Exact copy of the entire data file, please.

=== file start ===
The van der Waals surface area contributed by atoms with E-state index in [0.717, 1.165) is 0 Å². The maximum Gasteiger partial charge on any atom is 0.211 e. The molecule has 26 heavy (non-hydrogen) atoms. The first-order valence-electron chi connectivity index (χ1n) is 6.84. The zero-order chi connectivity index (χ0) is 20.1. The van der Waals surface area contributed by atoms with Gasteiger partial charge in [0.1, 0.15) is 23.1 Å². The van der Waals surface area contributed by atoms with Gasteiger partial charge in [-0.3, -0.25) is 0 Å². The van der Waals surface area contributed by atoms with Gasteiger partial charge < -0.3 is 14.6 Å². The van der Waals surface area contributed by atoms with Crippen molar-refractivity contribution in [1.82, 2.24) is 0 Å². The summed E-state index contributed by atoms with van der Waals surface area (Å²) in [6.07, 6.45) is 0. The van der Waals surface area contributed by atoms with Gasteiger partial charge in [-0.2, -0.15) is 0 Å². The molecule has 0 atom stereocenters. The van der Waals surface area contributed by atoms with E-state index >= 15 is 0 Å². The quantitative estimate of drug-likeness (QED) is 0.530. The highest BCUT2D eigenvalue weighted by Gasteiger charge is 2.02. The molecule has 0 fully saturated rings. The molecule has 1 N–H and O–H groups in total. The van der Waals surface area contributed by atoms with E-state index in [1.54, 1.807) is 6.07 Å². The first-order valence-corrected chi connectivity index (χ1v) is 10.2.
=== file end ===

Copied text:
The van der Waals surface area contributed by atoms with E-state index in [0.717, 1.165) is 0 Å². The maximum Gasteiger partial charge on any atom is 0.211 e. The molecule has 26 heavy (non-hydrogen) atoms. The first-order valence-electron chi connectivity index (χ1n) is 6.84. The zero-order chi connectivity index (χ0) is 20.1. The van der Waals surface area contributed by atoms with Gasteiger partial charge in [0.1, 0.15) is 23.1 Å². The van der Waals surface area contributed by atoms with Gasteiger partial charge in [-0.3, -0.25) is 0 Å². The van der Waals surface area contributed by atoms with Gasteiger partial charge < -0.3 is 14.6 Å². The van der Waals surface area contributed by atoms with Crippen molar-refractivity contribution in [1.82, 2.24) is 0 Å². The summed E-state index contributed by atoms with van der Waals surface area (Å²) in [6.07, 6.45) is 0. The van der Waals surface area contributed by atoms with Gasteiger partial charge in [-0.2, -0.15) is 0 Å². The molecule has 0 atom stereocenters. The van der Waals surface area contributed by atoms with E-state index >= 15 is 0 Å². The quantitative estimate of drug-likeness (QED) is 0.530. The highest BCUT2D eigenvalue weighted by Gasteiger charge is 2.02. The molecule has 0 fully saturated rings. The molecule has 1 N–H and O–H groups in total. The van der Waals surface area contributed by atoms with E-state index in [1.54, 1.807) is 6.07 Å². The first-order valence-corrected chi connectivity index (χ1v) is 10.2.